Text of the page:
That prompted Feinstein to play the race card when he appeared on a local Comcast Sports talk show in Washington recently.

From FOX Philadelphia:

“The situation with Shanahan and McNabb has gotten completely out of control. Shanahan simply won’t say ‘I made a mistake. I got mad at Donovan, I put Rex Grossman in the game and it was a mistake.’ Instead, the first spin is that he doesn’t know the terminology of the two-minute offense, i.e. he’s stupid. The next day, it’s, well, his cardiovascular, he’s out of shape, i.e. he’s fat. Now, he’s leaking to Chris Mortensen — who is culpable in this, too, because I guarantee he didn’t call Donovan McNabb for a response — that we had to cut the playbook in half because of McNabb.”

“I think there’s racial coding going on here, and it’s my belief that that kind of behavior is worth firing a coach for. Dan Snyder’s not gonna do it, but I think it’s out of control.”

I’ve got one, big, fat trump card for Feinstein and his name is JaMarcus Russell.

While the Redskins didn’t sign the mammoth bust, Shanahan did bring Russell in for a workout two days after the Lions game. If Shanahan doesn’t want to work with black quarterbacks, then why bring in Russell? If Shanahan feels as though he has to cut his playbook in half for black quarterbacks, then again…why bring in Russell? It doesn’t make sense.

I think what happened here is that Shanahan got caught overthinking. Grossman had been running the two-minute drill in practice because McNabb had been nursing a hamstring injury, so Shanahan thought he could sneak one past the goalie by bringing in Grossman. Plus, it’s not like McNabb had been sharp up until that point, so Shanahan took a gamble.

Obviously that gamble didn’t pay off, but to accuse the man of racial coding is a bit extreme. This appears to be a classic example of the media looking too much into a situation instead of keeping the matter on the surface. McNabb wasn’t benched because he’s black. He was benched because Shanahan thought he was smarter than everyone and it backfired.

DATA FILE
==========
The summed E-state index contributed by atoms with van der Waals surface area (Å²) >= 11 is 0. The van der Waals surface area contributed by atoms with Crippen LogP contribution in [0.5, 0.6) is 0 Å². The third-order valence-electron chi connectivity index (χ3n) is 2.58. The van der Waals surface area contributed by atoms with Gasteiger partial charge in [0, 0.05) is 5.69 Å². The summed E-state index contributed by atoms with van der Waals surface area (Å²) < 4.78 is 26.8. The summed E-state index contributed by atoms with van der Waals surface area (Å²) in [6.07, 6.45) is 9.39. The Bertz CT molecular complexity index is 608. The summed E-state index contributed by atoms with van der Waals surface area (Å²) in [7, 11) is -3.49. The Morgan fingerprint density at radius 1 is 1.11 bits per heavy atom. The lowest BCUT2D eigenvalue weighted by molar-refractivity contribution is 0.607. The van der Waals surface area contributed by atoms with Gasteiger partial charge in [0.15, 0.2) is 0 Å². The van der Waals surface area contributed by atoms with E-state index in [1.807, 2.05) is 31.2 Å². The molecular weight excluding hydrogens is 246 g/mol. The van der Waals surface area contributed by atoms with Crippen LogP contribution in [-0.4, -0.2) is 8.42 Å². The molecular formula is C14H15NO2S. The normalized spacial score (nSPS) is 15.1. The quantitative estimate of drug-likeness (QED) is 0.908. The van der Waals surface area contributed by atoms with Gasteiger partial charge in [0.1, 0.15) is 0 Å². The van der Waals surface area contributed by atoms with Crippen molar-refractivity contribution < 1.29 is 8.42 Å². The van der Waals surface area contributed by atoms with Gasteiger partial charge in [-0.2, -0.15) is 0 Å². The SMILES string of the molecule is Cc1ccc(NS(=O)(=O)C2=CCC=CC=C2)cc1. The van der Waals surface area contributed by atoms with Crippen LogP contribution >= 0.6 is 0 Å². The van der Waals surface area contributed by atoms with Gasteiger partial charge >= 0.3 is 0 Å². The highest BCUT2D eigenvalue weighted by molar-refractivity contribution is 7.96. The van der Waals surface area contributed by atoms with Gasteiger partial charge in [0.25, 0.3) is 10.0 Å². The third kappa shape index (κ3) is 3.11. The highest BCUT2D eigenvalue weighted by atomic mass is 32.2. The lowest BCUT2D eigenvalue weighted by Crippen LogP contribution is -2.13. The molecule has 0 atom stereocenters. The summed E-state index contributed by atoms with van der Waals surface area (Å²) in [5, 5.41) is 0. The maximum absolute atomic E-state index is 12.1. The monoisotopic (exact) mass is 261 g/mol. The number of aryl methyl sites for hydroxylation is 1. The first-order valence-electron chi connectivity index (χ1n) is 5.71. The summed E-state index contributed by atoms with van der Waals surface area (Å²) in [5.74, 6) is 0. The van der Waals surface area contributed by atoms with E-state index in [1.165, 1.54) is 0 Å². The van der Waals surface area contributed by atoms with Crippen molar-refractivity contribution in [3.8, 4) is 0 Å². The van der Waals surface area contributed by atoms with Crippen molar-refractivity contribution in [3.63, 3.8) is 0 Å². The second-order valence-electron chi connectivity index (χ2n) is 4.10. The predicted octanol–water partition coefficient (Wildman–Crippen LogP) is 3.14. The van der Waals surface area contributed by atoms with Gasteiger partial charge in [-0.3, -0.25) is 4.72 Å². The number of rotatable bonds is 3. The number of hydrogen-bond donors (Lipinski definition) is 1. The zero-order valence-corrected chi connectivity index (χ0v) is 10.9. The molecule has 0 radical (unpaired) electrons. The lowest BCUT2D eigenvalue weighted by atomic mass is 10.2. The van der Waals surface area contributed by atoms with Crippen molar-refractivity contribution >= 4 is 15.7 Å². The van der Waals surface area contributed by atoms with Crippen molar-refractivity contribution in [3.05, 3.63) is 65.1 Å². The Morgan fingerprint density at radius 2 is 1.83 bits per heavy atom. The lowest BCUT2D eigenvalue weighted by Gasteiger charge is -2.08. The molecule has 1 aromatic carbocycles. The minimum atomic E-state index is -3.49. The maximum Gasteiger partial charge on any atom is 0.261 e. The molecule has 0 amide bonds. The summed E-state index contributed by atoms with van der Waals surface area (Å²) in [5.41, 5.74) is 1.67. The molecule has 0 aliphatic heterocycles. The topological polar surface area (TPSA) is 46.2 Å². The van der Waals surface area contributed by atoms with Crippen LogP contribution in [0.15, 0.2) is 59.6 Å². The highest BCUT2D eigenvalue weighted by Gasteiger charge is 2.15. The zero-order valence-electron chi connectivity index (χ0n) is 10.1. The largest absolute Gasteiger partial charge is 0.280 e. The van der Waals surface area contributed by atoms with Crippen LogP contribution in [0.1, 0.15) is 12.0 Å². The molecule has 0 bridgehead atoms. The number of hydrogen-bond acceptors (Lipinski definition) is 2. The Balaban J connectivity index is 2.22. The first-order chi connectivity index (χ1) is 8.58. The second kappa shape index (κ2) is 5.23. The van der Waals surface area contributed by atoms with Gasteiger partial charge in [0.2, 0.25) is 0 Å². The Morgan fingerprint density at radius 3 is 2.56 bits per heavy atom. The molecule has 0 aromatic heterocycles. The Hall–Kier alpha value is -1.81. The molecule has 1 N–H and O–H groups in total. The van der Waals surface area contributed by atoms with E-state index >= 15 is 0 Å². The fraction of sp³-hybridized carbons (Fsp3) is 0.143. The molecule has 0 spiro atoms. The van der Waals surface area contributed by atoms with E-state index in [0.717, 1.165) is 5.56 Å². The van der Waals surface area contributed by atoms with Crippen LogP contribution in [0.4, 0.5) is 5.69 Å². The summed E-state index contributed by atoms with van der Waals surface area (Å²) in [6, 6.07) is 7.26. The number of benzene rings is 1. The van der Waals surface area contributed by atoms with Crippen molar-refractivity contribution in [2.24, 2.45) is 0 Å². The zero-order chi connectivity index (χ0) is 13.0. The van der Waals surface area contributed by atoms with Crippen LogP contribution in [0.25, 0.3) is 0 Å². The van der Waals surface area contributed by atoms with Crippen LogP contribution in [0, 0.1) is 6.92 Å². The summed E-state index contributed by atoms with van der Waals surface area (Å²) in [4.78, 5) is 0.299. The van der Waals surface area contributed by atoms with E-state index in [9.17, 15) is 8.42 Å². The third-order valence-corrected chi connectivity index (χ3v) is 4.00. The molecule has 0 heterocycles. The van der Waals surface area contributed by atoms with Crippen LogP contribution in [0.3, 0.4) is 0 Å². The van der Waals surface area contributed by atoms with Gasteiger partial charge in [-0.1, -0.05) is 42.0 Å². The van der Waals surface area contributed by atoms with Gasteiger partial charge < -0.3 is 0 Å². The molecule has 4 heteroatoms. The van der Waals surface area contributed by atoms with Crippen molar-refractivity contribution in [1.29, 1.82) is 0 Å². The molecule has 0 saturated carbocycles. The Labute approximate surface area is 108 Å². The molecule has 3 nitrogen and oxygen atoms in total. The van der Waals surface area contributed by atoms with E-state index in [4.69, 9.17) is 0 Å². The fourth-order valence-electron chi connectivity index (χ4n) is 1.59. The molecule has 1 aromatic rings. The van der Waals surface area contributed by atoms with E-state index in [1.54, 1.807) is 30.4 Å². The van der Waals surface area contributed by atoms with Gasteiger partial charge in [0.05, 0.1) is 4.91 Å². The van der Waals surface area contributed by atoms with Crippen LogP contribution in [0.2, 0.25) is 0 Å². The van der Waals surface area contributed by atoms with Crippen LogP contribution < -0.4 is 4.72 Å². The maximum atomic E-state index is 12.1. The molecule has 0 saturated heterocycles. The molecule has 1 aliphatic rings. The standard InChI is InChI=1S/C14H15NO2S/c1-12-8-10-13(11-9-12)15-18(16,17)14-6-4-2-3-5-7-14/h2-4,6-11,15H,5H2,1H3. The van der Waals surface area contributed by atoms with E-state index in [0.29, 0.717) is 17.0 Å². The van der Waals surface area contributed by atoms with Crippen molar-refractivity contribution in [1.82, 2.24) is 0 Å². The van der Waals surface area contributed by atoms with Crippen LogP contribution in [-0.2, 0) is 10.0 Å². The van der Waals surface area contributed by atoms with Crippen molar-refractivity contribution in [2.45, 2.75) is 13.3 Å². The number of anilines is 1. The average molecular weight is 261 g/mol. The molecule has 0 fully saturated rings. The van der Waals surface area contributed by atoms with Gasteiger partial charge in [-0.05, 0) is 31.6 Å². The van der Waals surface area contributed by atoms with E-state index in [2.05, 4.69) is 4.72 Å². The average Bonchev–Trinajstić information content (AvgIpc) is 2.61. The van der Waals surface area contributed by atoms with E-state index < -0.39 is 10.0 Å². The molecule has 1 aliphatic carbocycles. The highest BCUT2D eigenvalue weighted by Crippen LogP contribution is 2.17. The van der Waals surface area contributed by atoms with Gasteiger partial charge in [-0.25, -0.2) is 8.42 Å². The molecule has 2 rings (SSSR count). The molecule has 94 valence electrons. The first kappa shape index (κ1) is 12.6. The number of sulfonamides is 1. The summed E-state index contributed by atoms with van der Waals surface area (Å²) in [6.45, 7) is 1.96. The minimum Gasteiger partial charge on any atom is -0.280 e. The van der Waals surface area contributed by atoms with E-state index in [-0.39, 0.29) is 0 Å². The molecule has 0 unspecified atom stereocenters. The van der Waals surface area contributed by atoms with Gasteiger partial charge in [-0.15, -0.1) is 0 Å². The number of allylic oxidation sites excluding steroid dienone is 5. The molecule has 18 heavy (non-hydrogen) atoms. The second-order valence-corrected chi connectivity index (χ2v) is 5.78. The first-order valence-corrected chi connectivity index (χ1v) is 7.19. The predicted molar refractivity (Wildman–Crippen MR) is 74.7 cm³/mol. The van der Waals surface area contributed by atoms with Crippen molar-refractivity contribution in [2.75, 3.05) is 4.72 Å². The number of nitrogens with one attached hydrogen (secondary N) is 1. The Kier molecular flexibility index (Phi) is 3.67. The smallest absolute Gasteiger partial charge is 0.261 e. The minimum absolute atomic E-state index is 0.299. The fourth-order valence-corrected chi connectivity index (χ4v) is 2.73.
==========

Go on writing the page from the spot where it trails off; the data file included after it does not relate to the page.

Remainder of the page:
Shanahan says McNabb wasn’t physically fit enough to run two-minute drill

DETROIT - OCTOBER 31: Washington Redskins head coach Mike Shanahan watches the action during the game against the Detroit Lions at Ford Field on October 31, 2010 in Detroit, Michigan. The Lions defeated the Redskins 37-25. (Photo by Leon Halip/Getty Images)

Mike Shanahan now has a new excuse for why he pulled Donovan McNabb with the game on the line Sunday in Detroit: Donovan didn’t have the “cardiovascular endurance” to stay on the field and run Shanahan’s two-minute offense.

Come again? Shanahan is kidding right? This is all just one big joke that he and McNabb are in on and they’re eventually going to let everyone else in on it at some point, right?

I don’t care if McNabb lost both of his legs and was throwing up profusely – there’s no way I’m taking him out with the game on the line and putting in Rex Grossman. I know McNabb has been rather average this year and that Grossman knows the offense better after playing under Kyle Shanahan in Houston last season but he’s still Rex freaking Grossman.